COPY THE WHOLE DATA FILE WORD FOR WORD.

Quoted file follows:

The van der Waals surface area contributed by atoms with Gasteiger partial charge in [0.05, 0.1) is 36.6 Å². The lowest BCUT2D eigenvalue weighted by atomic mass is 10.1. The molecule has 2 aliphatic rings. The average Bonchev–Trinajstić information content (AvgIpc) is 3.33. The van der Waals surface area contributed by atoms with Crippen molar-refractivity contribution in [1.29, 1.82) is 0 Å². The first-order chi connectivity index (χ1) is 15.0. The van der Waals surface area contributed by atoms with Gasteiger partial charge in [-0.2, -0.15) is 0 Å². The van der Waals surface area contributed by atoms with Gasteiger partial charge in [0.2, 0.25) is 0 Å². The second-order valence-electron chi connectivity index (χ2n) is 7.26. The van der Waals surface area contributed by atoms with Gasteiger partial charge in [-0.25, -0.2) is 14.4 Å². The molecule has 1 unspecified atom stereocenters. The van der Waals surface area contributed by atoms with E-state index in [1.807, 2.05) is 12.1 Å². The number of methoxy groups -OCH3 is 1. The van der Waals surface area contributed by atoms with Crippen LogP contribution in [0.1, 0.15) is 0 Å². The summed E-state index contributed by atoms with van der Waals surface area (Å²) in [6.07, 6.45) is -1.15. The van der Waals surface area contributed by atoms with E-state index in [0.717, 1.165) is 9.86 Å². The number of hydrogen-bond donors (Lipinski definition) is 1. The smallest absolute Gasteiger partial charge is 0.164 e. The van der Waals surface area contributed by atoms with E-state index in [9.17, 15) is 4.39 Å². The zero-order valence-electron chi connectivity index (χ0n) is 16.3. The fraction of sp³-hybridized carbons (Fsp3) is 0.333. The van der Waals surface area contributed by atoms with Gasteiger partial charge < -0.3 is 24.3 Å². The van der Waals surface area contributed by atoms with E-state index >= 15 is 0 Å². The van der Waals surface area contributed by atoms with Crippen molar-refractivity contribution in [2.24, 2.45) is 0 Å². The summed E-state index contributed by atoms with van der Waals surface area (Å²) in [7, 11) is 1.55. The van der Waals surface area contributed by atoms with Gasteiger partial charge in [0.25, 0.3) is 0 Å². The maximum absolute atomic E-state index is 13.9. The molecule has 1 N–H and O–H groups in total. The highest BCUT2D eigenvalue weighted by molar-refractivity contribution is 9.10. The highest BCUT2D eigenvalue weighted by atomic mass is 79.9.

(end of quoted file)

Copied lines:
The van der Waals surface area contributed by atoms with Gasteiger partial charge in [0.05, 0.1) is 36.6 Å². The lowest BCUT2D eigenvalue weighted by atomic mass is 10.1. The molecule has 2 aliphatic rings. The average Bonchev–Trinajstić information content (AvgIpc) is 3.33. The van der Waals surface area contributed by atoms with Crippen molar-refractivity contribution in [1.29, 1.82) is 0 Å². The first-order chi connectivity index (χ1) is 15.0. The van der Waals surface area contributed by atoms with Gasteiger partial charge in [-0.2, -0.15) is 0 Å². The van der Waals surface area contributed by atoms with Gasteiger partial charge in [0.2, 0.25) is 0 Å². The second-order valence-electron chi connectivity index (χ2n) is 7.26. The van der Waals surface area contributed by atoms with Gasteiger partial charge in [-0.25, -0.2) is 14.4 Å². The molecule has 1 unspecified atom stereocenters. The van der Waals surface area contributed by atoms with E-state index in [1.807, 2.05) is 12.1 Å². The number of methoxy groups -OCH3 is 1. The van der Waals surface area contributed by atoms with Crippen LogP contribution in [0.1, 0.15) is 0 Å². The summed E-state index contributed by atoms with van der Waals surface area (Å²) in [6.07, 6.45) is -1.15. The van der Waals surface area contributed by atoms with E-state index in [0.717, 1.165) is 9.86 Å². The number of hydrogen-bond donors (Lipinski definition) is 1. The smallest absolute Gasteiger partial charge is 0.164 e. The van der Waals surface area contributed by atoms with E-state index in [9.17, 15) is 4.39 Å². The zero-order valence-electron chi connectivity index (χ0n) is 16.3. The fraction of sp³-hybridized carbons (Fsp3) is 0.333. The van der Waals surface area contributed by atoms with Gasteiger partial charge < -0.3 is 24.3 Å². The van der Waals surface area contributed by atoms with E-state index >= 15 is 0 Å². The van der Waals surface area contributed by atoms with Crippen molar-refractivity contribution in [2.24, 2.45) is 0 Å². The summed E-state index contributed by atoms with van der Waals surface area (Å²) in [7, 11) is 1.55. The van der Waals surface area contributed by atoms with Gasteiger partial charge in [0.25, 0.3) is 0 Å². The maximum absolute atomic E-state index is 13.9. The molecule has 1 N–H and O–H groups in total. The highest BCUT2D eigenvalue weighted by molar-refractivity contribution is 9.10. The highest BCUT2D eigenvalue weighted by atomic mass is 79.9.